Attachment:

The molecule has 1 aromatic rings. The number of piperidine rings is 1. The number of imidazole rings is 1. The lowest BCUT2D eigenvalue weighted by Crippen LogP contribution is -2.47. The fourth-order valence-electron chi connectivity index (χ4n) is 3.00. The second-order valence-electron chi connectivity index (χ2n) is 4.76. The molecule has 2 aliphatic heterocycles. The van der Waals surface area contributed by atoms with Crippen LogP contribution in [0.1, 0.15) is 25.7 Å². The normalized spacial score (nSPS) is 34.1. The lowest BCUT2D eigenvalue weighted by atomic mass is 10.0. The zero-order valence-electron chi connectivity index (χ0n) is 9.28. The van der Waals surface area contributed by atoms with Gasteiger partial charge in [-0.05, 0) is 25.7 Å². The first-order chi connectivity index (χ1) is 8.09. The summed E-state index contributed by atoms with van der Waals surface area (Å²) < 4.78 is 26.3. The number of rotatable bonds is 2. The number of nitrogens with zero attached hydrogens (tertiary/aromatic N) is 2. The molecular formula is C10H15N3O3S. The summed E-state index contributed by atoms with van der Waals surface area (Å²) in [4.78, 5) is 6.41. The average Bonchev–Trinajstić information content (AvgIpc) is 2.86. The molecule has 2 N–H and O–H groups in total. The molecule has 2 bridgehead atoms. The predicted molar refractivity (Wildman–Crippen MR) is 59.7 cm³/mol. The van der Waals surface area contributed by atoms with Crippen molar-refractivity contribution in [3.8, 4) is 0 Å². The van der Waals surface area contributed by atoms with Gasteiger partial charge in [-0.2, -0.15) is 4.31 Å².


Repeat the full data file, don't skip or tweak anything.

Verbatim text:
The molecule has 1 aromatic rings. The number of piperidine rings is 1. The number of imidazole rings is 1. The lowest BCUT2D eigenvalue weighted by Crippen LogP contribution is -2.47. The fourth-order valence-electron chi connectivity index (χ4n) is 3.00. The second-order valence-electron chi connectivity index (χ2n) is 4.76. The molecule has 2 aliphatic heterocycles. The van der Waals surface area contributed by atoms with Crippen LogP contribution in [0.1, 0.15) is 25.7 Å². The normalized spacial score (nSPS) is 34.1. The lowest BCUT2D eigenvalue weighted by atomic mass is 10.0. The zero-order valence-electron chi connectivity index (χ0n) is 9.28. The van der Waals surface area contributed by atoms with Gasteiger partial charge in [-0.05, 0) is 25.7 Å². The first-order chi connectivity index (χ1) is 8.09. The summed E-state index contributed by atoms with van der Waals surface area (Å²) < 4.78 is 26.3. The number of rotatable bonds is 2. The number of nitrogens with zero attached hydrogens (tertiary/aromatic N) is 2. The molecular formula is C10H15N3O3S. The summed E-state index contributed by atoms with van der Waals surface area (Å²) in [4.78, 5) is 6.41. The average Bonchev–Trinajstić information content (AvgIpc) is 2.86. The molecule has 2 N–H and O–H groups in total. The molecule has 2 bridgehead atoms. The predicted molar refractivity (Wildman–Crippen MR) is 59.7 cm³/mol. The van der Waals surface area contributed by atoms with Crippen molar-refractivity contribution in [3.8, 4) is 0 Å². The van der Waals surface area contributed by atoms with Gasteiger partial charge in [-0.2, -0.15) is 4.31 Å².